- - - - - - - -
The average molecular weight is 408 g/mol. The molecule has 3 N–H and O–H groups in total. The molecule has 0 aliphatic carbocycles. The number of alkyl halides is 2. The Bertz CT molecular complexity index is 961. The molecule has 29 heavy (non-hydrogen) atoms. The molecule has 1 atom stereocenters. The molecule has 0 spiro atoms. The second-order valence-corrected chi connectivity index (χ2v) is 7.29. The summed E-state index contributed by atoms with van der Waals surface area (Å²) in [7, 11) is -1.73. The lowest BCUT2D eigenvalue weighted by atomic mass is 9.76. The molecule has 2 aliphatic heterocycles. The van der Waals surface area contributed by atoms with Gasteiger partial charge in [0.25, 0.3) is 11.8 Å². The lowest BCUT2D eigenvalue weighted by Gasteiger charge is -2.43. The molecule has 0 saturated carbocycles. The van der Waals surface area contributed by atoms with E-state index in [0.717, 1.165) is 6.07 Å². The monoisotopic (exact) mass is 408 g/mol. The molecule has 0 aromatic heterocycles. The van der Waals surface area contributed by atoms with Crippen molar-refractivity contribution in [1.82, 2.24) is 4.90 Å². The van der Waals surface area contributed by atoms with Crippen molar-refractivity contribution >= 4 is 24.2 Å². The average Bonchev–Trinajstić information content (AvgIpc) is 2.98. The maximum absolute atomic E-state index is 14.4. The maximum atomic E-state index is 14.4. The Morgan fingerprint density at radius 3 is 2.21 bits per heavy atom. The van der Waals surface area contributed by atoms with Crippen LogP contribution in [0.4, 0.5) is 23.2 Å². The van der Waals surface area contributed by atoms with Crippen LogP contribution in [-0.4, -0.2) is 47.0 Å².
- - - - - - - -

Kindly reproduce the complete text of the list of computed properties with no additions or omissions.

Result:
The average molecular weight is 408 g/mol. The molecule has 3 N–H and O–H groups in total. The molecule has 0 aliphatic carbocycles. The number of alkyl halides is 2. The Bertz CT molecular complexity index is 961. The molecule has 29 heavy (non-hydrogen) atoms. The molecule has 1 atom stereocenters. The molecule has 0 spiro atoms. The second-order valence-corrected chi connectivity index (χ2v) is 7.29. The summed E-state index contributed by atoms with van der Waals surface area (Å²) in [7, 11) is -1.73. The lowest BCUT2D eigenvalue weighted by atomic mass is 9.76. The molecule has 2 aliphatic heterocycles. The van der Waals surface area contributed by atoms with Gasteiger partial charge in [0.25, 0.3) is 11.8 Å². The lowest BCUT2D eigenvalue weighted by Gasteiger charge is -2.43. The molecule has 0 saturated carbocycles. The van der Waals surface area contributed by atoms with E-state index in [0.717, 1.165) is 6.07 Å². The monoisotopic (exact) mass is 408 g/mol. The molecule has 0 aromatic heterocycles. The van der Waals surface area contributed by atoms with Crippen molar-refractivity contribution in [1.82, 2.24) is 4.90 Å². The van der Waals surface area contributed by atoms with Crippen molar-refractivity contribution >= 4 is 24.2 Å². The average Bonchev–Trinajstić information content (AvgIpc) is 2.98. The maximum absolute atomic E-state index is 14.4. The maximum atomic E-state index is 14.4. The Morgan fingerprint density at radius 3 is 2.21 bits per heavy atom. The van der Waals surface area contributed by atoms with Crippen LogP contribution in [0.4, 0.5) is 23.2 Å². The van der Waals surface area contributed by atoms with Crippen LogP contribution in [-0.4, -0.2) is 47.0 Å².